Cardiomyopathy is a disease of the heart muscle that makes it harder for the heart to pump blood to the rest of your body.

What is cardiomyopathy?

Cardiomyopathy  is a disease of the heart muscle, the heart wall, that makes it harder for the heart to pump blood to the rest of your body.  The biggest risk of cardiomyopathy can lead to heart failure.

Types of cardiomyopathy

The main types of cardiomyopathy include dilated cardiomyopathy, hypertrophic cardiomyopathy and restrictive cardiomyopathy.

Dilated cardiomyopathy

With dilated cardiomyopathy, the pumping ability of the heart's left ventricle becomes enlarged or dilated so it can't effectively pump blood out of the heart.

Although it can affect people of all ages, it most commonly occurs in middle-aged people and is more likely to affect men. The most common cause is coronary artery disease or heart attack. However, it can also be caused by genetic defects.

Hypertrophic cardiomyopathy

Hypertrophic cardiomyopathy involves abnormal thickening of your heart muscle, which makes it harder for the heart to work. It mostly affects the muscle of the heart's main pumping chamber (left ventricle).

Hypertrophic cardiomyopathy can develop at any age, but the condition tends to be more severe if it occurs during childhood. Most people with this type of cardiomyopathy have a family history of the disease. 

Restrictive cardiomyopathy

In this type, the heart muscle becomes stiff and less flexible, so it can't expand and fill with blood between heartbeats. This is the least common type of cardiomyopathy and can occur at any age, although is more common the the older age group.

Restrictive cardiomyopathy can occur for no known reason (idiopathic), or it can be caused by a disease elsewhere in the body that affects the heart.


Often early stages of cardiomyopathy have no signs or symptoms how ever as the condition progresses symptoms include:

  • Breathlessness with activity or even at rest
  • Swelling of the legs, ankles and feet
  • Bloating of the abdomen due to fluid buildup
  • Cough while lying down
  • Difficulty lying flat to sleep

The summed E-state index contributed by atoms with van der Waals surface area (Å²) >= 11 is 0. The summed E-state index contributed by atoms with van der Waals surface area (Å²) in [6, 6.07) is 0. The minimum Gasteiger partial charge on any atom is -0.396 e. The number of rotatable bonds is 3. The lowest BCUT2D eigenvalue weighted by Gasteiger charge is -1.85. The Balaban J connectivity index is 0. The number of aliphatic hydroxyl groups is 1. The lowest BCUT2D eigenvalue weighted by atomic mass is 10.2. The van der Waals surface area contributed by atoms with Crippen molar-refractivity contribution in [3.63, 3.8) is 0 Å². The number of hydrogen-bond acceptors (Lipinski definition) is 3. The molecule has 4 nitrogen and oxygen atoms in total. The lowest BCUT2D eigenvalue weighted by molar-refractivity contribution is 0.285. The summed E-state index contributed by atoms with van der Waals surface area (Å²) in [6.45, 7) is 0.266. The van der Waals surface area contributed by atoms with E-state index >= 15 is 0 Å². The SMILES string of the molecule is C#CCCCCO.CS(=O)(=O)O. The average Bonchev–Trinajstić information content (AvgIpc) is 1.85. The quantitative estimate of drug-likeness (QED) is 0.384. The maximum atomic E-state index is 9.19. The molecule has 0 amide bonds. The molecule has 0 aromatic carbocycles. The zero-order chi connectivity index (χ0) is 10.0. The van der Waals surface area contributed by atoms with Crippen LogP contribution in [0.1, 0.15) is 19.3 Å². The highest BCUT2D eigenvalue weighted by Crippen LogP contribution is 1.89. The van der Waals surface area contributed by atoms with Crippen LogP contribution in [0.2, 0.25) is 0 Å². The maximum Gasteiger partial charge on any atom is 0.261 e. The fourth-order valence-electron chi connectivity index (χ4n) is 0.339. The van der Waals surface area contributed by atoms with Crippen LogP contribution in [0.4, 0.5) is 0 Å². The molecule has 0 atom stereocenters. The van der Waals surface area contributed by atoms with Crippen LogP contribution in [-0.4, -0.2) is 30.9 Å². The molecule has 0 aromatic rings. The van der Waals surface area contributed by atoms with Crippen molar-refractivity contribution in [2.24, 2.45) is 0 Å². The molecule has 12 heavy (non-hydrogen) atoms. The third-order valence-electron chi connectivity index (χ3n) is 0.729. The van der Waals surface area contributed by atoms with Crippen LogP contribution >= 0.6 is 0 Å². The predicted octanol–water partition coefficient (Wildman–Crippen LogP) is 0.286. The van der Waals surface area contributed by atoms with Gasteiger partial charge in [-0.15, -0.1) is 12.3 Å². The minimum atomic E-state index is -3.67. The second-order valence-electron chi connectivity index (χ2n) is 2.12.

• Fatigue
  • Heartbeats that feel rapid, pounding or fluttering
  • Chest discomfort or pressure
  • Dizziness, lightheadedness and fainting

What causes cardiomyopathy?

Unfortunately, often the cause is unknown. In some people it is secondary to another condition (acquired) or inherited from a parent. Some conditions and behaviours which can lead to cardiomyopathy include:

  • Long-term high blood pressure
  • Heart tissue damage from a heart attack
  • Long-term raised heart rate
  • Heart valve problems
  • COVID-19 infection
  • Certain infections, especially those that cause inflammation of the heart
  • Metabolic disorders, such as obesity, thyroid disease or diabetes
  • Lack of essential vitamins or minerals in your diet, such as thiamin (vitamin B-1)
  • Pregnancy complications
  • Iron buildup in your heart muscle (haemochromatosis)
  • The growth of tiny lumps of inflammatory cells (granulomas) in any part of your body, including your heart and lungs (sarcoidosis)
  • The buildup of abnormal proteins in the organs (amyloidosis)
  • Connective tissue disorders
  • Excessive alcohol intake over many years
  • Use of some recreational drugs e.g. cocaine
  • Use of some chemotherapy drugs and radiation to treat cancer


The goal of treatment is to manage the symptoms, prevent the condition from worsening and reduce the risk of complications associated with cardiomyopathies. Treatments can include:

  • Medications - which can help improve the heart's ability to pump blood, improve blood flow, reduce blood pressure and heart rate and prevent blood clots
  • Surgery - it is possible to insert a device into the heart to help improve the heart function such as an implantable cardioverter-defibrillator (ICD), ventricular assist device (VAD) or a pacemaker. Extreme cases may require open heart surgery such as a septal myectomy or a heart transplant to treat cardiomyopathy.


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Healthy Living

Keeping your heart healthy involves maintaining an active lifestyle and identifying any potentially dangerous heart problems before they become more severe.